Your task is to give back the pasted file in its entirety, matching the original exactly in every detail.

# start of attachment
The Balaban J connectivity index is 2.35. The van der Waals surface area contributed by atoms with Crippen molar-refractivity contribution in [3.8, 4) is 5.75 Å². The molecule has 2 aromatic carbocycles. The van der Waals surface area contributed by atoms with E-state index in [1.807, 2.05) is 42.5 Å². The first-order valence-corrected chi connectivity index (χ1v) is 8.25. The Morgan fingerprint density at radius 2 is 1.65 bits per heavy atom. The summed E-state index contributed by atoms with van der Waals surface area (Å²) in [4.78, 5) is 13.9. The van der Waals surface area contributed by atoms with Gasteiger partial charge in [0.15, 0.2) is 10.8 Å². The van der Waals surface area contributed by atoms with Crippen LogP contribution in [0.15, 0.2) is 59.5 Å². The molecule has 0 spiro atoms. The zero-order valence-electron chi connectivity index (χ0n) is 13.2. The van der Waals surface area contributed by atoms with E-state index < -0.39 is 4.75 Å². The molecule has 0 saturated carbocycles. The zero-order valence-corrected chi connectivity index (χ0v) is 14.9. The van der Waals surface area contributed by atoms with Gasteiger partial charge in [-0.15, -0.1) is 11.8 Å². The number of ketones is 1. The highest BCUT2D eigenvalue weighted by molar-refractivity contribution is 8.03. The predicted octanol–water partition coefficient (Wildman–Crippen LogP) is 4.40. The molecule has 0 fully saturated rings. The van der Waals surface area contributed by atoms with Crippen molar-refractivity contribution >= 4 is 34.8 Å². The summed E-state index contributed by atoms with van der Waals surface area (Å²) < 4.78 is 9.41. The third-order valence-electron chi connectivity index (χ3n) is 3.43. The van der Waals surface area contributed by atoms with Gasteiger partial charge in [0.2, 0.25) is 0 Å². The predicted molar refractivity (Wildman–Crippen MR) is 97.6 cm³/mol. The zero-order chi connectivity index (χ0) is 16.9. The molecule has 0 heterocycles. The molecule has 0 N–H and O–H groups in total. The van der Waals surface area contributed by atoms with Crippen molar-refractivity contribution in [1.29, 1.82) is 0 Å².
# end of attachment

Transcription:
The Balaban J connectivity index is 2.35. The van der Waals surface area contributed by atoms with Crippen molar-refractivity contribution in [3.8, 4) is 5.75 Å². The molecule has 2 aromatic carbocycles. The van der Waals surface area contributed by atoms with E-state index in [1.807, 2.05) is 42.5 Å². The first-order valence-corrected chi connectivity index (χ1v) is 8.25. The Morgan fingerprint density at radius 2 is 1.65 bits per heavy atom. The summed E-state index contributed by atoms with van der Waals surface area (Å²) in [4.78, 5) is 13.9. The van der Waals surface area contributed by atoms with Gasteiger partial charge in [0.15, 0.2) is 10.8 Å². The van der Waals surface area contributed by atoms with Crippen LogP contribution in [0.15, 0.2) is 59.5 Å². The molecule has 0 spiro atoms. The zero-order valence-electron chi connectivity index (χ0n) is 13.2. The van der Waals surface area contributed by atoms with E-state index < -0.39 is 4.75 Å². The molecule has 0 saturated carbocycles. The zero-order valence-corrected chi connectivity index (χ0v) is 14.9. The van der Waals surface area contributed by atoms with Gasteiger partial charge in [-0.15, -0.1) is 11.8 Å². The number of ketones is 1. The highest BCUT2D eigenvalue weighted by molar-refractivity contribution is 8.03. The predicted octanol–water partition coefficient (Wildman–Crippen LogP) is 4.40. The molecule has 0 fully saturated rings. The van der Waals surface area contributed by atoms with Crippen molar-refractivity contribution >= 4 is 34.8 Å². The summed E-state index contributed by atoms with van der Waals surface area (Å²) < 4.78 is 9.41. The third-order valence-electron chi connectivity index (χ3n) is 3.43. The van der Waals surface area contributed by atoms with Gasteiger partial charge in [0.2, 0.25) is 0 Å². The predicted molar refractivity (Wildman–Crippen MR) is 97.6 cm³/mol. The zero-order chi connectivity index (χ0) is 16.9. The molecule has 0 heterocycles. The molecule has 0 N–H and O–H groups in total. The van der Waals surface area contributed by atoms with Crippen molar-refractivity contribution in [1.29, 1.82) is 0 Å².